A new class-action lawsuit in the District of Northern California has been made against EA. The suit alleges that in FIFA, Madden NFL, and NHL, all which use a variation of EA's Ultimate Team scheme, the Dynamic Difficulty Adjustment alogritm that adjusts the length of matches based on how well the player's team is performing is purposely tuned to limit players from earning Ultimate Team player packs in-game (as rewards for playing), thus drawing them to purchase these packs instead through microtransactions.
"EA's undisclosed use of Difficulty Adjusting Mechanisms deprives gamers who purchase Player Packs of the benefit of their bargains because EA's Difficulty Adjusting Mechanisms, rather than only the stated ranking of the gamers' Ultimate Team players and the gamers' relative skill, dictates, or at least highly influences the outcome of the match.This is a self-perpetuating cycle that benefits EA to the detriment of EA Sports gamers, since Difficulty Adjusting Mechanisms make gamers believe their teams are less skilled than they actually are, leading them to purchase additional Player Packs in hopes of receiving better players and being more competitive."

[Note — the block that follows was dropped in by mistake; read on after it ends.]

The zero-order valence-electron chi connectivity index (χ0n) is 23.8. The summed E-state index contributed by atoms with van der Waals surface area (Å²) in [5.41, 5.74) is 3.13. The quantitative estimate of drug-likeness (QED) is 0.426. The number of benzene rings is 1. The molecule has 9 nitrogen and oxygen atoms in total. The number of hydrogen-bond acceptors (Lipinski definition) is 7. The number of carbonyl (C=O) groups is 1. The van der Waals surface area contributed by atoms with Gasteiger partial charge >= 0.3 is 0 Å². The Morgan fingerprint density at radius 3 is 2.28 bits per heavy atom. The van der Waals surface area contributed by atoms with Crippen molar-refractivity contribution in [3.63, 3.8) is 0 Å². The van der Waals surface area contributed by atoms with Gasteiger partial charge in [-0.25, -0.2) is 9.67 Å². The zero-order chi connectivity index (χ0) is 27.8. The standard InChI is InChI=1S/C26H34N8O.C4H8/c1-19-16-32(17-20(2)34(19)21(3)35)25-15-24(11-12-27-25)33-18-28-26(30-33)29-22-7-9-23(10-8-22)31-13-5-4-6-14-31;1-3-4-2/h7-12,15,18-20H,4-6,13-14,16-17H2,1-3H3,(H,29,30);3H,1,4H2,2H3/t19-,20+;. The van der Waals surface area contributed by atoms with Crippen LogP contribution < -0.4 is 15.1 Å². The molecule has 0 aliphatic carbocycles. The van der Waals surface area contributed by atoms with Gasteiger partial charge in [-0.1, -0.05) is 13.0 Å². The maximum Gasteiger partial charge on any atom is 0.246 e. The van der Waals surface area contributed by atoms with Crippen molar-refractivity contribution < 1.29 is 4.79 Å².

The suit further alleges that EA does not disclose the use of this technology to players, which for those unaware of its existance may be mislead by its practice.
This is not the only lawsuit that EA has on loot boxes: another class-action lawsuit in California asserts its loot boxes in FIFA and other games break the state's gambling laws; a new lawsuit in Canada also asserts their games with loot boxes is equivalent to gambling, and in the Netherlands, EA has vowed to appeal a ruling that would fine them 500k Euro a week up to 5M Euro if they fail to remove loot boxes from FIFA in that country.